What health care costs

While not the worst systemic problem with the broken US health care system, the lack of coherent pricing is probably the one I find the most personally maddening. The participation of private insurers as middlemen, while it has served to make health care affordable relative to an entirely individually paid system, has made the entire process of getting necessary care byzantine and unintelligible, requiring a huge amount of effort for anyone who tries to have the foresight to predict their costs. It’s like trying to understand the inner workings of a Macintosh computer, except where Steve Jobs puts out products good enough to make it rarely all that important to understand what they’re doing behind the scenes, with health care costs we’re often talking about the difference between solvency and declaring bankruptcy, between comfortably sending your kids to college and saddling them with financial aid debt for years after they graduate because you needed to have chemo.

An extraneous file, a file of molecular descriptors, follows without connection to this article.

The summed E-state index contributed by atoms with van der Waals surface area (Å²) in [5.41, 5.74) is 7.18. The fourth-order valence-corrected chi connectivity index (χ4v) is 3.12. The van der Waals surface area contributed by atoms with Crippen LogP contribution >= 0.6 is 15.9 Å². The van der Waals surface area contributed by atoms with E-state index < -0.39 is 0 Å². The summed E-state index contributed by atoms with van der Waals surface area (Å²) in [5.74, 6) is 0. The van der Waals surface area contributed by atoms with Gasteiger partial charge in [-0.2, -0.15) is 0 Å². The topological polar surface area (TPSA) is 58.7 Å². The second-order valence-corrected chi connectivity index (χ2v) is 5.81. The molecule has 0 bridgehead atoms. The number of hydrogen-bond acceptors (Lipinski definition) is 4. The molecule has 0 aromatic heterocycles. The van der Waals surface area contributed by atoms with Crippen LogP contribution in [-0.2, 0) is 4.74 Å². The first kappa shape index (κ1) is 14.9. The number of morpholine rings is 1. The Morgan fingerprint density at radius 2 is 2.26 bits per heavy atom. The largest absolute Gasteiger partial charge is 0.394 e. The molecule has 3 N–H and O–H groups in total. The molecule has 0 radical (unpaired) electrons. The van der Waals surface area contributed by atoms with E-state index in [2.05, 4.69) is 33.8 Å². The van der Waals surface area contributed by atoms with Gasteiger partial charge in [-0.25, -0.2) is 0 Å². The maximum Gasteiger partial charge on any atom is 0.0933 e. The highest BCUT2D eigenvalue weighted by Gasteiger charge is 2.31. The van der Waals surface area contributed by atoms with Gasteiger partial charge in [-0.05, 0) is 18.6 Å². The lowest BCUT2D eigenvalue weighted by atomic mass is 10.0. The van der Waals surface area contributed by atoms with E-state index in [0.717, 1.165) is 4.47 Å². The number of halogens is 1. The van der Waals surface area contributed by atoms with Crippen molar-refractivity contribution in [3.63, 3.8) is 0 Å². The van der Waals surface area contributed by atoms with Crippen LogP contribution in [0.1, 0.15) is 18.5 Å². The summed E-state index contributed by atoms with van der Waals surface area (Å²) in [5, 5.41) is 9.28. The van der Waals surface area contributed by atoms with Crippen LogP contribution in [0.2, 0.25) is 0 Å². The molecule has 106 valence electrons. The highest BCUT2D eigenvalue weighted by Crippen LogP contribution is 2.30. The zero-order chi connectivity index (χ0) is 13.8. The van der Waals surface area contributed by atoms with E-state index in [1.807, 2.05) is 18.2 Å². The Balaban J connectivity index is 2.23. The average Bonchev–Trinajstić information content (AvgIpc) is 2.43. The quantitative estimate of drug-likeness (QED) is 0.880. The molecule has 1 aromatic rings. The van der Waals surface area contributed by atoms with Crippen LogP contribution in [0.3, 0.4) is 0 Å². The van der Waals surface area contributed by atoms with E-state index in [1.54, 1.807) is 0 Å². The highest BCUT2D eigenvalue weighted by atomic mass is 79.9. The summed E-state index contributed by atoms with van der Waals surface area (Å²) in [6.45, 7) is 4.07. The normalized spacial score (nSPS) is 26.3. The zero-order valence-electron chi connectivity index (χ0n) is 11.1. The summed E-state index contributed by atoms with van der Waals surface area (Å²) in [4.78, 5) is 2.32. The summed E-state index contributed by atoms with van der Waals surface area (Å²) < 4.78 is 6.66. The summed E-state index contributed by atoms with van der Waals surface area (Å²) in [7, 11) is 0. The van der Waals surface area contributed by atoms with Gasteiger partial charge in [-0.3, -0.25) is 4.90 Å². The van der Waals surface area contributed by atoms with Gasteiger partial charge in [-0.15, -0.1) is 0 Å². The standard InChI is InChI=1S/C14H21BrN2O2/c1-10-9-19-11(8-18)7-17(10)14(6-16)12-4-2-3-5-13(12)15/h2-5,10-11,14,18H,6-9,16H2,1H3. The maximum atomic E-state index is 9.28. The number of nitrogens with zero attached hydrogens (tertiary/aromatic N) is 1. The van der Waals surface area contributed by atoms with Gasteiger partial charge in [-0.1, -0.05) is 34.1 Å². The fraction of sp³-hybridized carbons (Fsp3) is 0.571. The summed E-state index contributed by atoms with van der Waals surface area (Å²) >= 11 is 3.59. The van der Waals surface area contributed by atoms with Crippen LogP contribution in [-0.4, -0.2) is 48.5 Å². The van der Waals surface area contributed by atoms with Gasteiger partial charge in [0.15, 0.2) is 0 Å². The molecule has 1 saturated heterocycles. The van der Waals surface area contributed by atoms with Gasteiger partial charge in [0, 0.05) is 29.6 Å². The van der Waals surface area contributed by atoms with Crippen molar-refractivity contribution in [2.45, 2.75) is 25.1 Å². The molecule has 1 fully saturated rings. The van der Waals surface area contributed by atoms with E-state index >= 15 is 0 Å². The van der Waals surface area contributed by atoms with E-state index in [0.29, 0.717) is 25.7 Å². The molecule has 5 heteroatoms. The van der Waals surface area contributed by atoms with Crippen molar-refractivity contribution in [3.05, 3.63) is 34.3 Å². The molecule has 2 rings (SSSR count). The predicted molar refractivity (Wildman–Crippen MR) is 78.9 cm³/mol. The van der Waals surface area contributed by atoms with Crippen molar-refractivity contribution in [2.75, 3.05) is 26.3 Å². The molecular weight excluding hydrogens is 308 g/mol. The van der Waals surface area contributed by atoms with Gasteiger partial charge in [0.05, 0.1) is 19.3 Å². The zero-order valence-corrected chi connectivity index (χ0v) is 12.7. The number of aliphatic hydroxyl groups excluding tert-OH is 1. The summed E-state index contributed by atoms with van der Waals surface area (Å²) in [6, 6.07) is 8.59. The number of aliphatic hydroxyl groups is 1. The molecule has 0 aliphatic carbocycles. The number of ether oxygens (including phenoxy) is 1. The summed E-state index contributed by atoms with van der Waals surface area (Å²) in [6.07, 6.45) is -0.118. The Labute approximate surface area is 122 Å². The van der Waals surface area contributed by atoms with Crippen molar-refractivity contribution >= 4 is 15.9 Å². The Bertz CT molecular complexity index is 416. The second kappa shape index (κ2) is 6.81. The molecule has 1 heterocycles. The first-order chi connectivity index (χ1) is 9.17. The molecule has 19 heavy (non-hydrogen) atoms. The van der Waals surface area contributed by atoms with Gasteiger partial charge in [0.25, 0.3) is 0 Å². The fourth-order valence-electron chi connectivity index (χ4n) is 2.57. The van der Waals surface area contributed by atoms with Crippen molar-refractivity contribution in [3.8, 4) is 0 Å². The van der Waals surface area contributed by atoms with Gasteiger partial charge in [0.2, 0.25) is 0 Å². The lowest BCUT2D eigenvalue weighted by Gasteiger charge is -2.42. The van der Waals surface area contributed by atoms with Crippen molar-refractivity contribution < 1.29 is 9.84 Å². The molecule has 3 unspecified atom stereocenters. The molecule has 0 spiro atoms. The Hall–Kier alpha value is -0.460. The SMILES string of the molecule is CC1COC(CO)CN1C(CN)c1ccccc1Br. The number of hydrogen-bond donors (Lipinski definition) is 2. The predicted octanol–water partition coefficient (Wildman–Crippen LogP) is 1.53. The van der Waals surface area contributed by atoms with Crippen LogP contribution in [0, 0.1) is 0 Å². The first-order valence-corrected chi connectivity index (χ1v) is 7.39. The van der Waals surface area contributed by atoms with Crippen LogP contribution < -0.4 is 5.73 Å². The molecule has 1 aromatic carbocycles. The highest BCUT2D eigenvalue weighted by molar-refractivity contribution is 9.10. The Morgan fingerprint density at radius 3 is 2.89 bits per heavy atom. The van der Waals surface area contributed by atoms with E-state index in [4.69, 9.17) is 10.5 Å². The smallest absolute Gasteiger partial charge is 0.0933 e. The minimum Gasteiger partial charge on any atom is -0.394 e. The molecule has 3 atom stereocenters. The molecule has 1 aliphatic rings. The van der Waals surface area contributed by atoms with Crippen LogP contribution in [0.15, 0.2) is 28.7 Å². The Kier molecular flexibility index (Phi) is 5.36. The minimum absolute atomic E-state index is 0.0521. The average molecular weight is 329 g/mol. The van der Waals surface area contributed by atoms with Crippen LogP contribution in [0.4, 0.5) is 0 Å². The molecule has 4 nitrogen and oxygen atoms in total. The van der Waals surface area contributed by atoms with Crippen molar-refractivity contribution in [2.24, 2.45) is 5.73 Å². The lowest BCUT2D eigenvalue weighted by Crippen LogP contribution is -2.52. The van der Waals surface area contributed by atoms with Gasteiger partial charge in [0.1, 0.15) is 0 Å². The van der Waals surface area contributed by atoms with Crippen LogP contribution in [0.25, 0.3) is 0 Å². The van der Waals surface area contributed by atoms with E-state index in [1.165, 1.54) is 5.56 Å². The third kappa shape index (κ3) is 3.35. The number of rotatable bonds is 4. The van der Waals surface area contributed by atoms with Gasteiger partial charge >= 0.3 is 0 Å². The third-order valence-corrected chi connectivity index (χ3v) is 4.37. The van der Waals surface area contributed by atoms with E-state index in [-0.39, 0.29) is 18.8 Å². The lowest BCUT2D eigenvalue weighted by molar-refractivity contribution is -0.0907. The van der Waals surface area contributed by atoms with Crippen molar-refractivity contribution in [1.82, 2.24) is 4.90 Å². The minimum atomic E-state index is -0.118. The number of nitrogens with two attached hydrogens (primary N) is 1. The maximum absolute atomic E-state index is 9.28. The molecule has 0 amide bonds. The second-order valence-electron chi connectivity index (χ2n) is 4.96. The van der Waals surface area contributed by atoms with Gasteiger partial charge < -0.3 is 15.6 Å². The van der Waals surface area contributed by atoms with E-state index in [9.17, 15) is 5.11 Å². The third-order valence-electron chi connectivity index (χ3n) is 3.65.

To use an example that has some relevance to me, I’m overdue to get a routine blood test but I have no idea what it’s going to cost me out of pocket. If it counts as an “office visit,” it’ll be $40 plus probably whatever the full cost of the test is ($50? $100? $500?), since I have a deductible of almost $3000. On the other hand, if it counts as “preventive care,” it’s free. I have zero desire to call my insurance company before every single procedure to hash out the minutia of exactly how they are going to categorize the care I receive. Just by itself, the fact that the French and Swedes never have to even think about this is a huge point in favor of their systems.

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